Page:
Climategate – the human cost

It is now a year since the release of a thousand emails and other documents stolen by a hacker from the server of the Climatic Research Unit at the University of East Anglia in Norwich. This gave rise to the manufactured scandal known as “Climategate”.

The political fallout from the affair continues, including with the election this month to the US Congress of tea-potty representatives who insist that the leaked information reveals corruption at the heart of the climate science community. This, despite a number of inquiries clearing those involved of all but trivial offences of bad taste and uncalled for arsiness.

The head of the Climatic Research Unit, Phil Jones, was at the epicentre of a blogospheric shit storm unleashed by the forces of reaction. Jones received hundreds of abusive and threatening emails, and as a result suffered a nervous breakdown from which he is slowly recovering.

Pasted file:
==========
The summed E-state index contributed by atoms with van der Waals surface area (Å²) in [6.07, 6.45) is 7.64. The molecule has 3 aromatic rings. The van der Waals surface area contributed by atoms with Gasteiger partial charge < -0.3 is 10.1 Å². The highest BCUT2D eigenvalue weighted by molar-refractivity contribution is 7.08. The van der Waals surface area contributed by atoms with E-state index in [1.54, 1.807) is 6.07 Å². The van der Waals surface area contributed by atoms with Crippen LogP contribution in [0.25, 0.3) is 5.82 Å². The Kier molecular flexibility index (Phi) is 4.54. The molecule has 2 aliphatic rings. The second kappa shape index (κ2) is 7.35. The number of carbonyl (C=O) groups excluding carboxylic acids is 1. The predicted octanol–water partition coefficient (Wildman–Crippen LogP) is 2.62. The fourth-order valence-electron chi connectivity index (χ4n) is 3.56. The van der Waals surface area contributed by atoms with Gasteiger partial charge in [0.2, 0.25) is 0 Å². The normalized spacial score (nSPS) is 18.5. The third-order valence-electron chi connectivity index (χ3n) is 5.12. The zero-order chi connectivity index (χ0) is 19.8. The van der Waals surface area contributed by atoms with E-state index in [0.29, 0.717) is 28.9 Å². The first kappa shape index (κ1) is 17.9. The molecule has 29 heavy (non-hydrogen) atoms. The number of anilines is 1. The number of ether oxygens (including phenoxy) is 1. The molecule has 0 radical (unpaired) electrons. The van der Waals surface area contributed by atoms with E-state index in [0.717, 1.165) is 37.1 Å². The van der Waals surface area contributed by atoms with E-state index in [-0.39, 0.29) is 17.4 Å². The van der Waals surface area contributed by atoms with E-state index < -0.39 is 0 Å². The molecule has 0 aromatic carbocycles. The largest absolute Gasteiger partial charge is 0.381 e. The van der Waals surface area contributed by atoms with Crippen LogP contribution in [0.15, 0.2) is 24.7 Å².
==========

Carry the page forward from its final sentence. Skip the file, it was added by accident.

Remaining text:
In an interview published in this week’s edition of Nature, Jones talks about how he considered taking his own life, in much the same way that the Iraq weapons inspector David Kelly met his end after being sacrificed by the state he served.

Jones may have committed a few minor transgressions, born largely of frustration with political obstructionists and time wasters, but this respected scientist did not deserve being hounded to the edge of his grave. The climate denialists responsible for Jones’ near demise are scum, and for them the writing is on the wall. But it will be scientific evidence that does for them, not threatened knocks at the door in the middle of the night.